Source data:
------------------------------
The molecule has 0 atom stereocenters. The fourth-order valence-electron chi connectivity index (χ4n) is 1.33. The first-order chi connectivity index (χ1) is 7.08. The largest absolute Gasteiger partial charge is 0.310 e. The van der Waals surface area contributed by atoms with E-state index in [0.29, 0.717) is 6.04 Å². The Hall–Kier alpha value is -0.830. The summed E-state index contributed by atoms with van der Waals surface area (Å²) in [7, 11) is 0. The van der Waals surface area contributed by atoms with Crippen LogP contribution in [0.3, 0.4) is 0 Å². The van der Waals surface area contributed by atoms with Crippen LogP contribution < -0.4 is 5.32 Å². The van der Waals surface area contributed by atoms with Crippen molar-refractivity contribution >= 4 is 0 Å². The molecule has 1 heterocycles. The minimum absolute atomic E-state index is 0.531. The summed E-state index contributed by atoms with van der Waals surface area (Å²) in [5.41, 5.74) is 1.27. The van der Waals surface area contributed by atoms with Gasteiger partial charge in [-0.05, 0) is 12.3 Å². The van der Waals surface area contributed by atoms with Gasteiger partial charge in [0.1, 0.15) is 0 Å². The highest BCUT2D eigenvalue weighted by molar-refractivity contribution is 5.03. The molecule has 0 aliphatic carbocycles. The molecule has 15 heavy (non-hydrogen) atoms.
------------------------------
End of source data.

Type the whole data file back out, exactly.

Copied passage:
The molecule has 0 atom stereocenters. The fourth-order valence-electron chi connectivity index (χ4n) is 1.33. The first-order chi connectivity index (χ1) is 7.08. The largest absolute Gasteiger partial charge is 0.310 e. The van der Waals surface area contributed by atoms with E-state index in [0.29, 0.717) is 6.04 Å². The Hall–Kier alpha value is -0.830. The summed E-state index contributed by atoms with van der Waals surface area (Å²) in [7, 11) is 0. The van der Waals surface area contributed by atoms with Crippen LogP contribution in [0.3, 0.4) is 0 Å². The van der Waals surface area contributed by atoms with Crippen LogP contribution < -0.4 is 5.32 Å². The van der Waals surface area contributed by atoms with Crippen molar-refractivity contribution >= 4 is 0 Å². The molecule has 1 heterocycles. The minimum absolute atomic E-state index is 0.531. The summed E-state index contributed by atoms with van der Waals surface area (Å²) in [5.41, 5.74) is 1.27. The van der Waals surface area contributed by atoms with Gasteiger partial charge in [-0.05, 0) is 12.3 Å². The van der Waals surface area contributed by atoms with Gasteiger partial charge in [0.1, 0.15) is 0 Å². The highest BCUT2D eigenvalue weighted by molar-refractivity contribution is 5.03. The molecule has 0 aliphatic carbocycles. The molecule has 15 heavy (non-hydrogen) atoms.